"Climate-friendly" diets from an allergy point of view

Allergol Select. 2024 May 3:8:199-205. doi: 10.5414/ALX02471E. eCollection 2024.


Since the EAT-Lancet Commission's call for a change in diet towards more plant-based foods, especially protein sources, this so called "Planetary Health Diet (PHD)" has been widely discussed. While for some the reduction in animal foods is not enough and vegan diets are advocated to save the climate, others are sounding the alarm that the reduction is too drastic and that the PHD makes it impossible to provide a diet that meets our needs (of essential nutrients). In addition to climate aspects, health benefits often cited to justify the PHD do not take into account that vegetarians/vegans differ from the general population by far more factors than the reduction or elimination of animal foods. Also not sufficiently discussed is the fact that a diet which excludes or severely restricts animal foods is also associated with health risks if critical nutrients are not adequately covered. Moreover, the challenge of meeting protein requirements is underestimated by many. The food industry has responded to the trend towards more plant-based foods by massively expanding the range of highly processed or ultra-processed vegan foods. These - vegan or not vegan - are suspected of being partly responsible for the development of non-communicable diseases. In addition to general criticism regarding the usefulness of advertising the PHD, the replacement of animal protein sources with plant-based sources notably harbors a number of additional relevant risks for allergy sufferers so that the latter should be classified as an unfavorable target group for the implementation of the PHD recommendations.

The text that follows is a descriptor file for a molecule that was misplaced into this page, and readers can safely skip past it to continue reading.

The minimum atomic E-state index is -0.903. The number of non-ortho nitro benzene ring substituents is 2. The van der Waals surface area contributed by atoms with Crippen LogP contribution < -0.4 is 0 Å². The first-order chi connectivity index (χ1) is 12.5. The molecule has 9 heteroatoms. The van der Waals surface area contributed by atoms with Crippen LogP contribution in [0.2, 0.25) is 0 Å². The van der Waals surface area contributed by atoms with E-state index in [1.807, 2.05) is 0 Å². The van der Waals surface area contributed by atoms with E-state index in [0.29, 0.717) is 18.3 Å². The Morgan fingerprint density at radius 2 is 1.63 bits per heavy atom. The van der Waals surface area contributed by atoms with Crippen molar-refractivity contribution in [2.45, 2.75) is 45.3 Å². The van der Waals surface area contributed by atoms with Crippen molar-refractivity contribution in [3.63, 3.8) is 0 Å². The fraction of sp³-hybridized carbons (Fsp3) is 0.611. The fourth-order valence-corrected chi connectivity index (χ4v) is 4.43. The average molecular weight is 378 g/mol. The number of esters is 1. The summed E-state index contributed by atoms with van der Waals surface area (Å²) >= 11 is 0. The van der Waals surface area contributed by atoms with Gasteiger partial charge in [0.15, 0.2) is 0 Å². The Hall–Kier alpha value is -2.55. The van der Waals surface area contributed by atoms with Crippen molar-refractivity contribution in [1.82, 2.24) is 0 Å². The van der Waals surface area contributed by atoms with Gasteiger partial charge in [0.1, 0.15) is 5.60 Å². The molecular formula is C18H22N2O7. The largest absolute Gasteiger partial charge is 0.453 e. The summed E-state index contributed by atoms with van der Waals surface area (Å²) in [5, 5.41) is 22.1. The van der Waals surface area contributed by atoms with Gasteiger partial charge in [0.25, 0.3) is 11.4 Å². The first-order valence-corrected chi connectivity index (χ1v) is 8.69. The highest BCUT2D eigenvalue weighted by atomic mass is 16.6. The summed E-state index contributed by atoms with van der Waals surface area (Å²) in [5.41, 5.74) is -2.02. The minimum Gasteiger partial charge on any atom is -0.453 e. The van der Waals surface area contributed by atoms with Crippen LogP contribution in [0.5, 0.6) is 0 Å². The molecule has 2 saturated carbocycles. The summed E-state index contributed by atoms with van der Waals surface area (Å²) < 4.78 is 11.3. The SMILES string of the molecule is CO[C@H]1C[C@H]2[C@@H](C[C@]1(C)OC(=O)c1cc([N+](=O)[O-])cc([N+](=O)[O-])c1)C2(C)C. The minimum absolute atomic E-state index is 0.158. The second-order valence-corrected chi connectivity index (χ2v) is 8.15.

Keywords: UPF (ultra-processed foods); calcium; iondine; pollen food syndrome.

Publication types

  • Review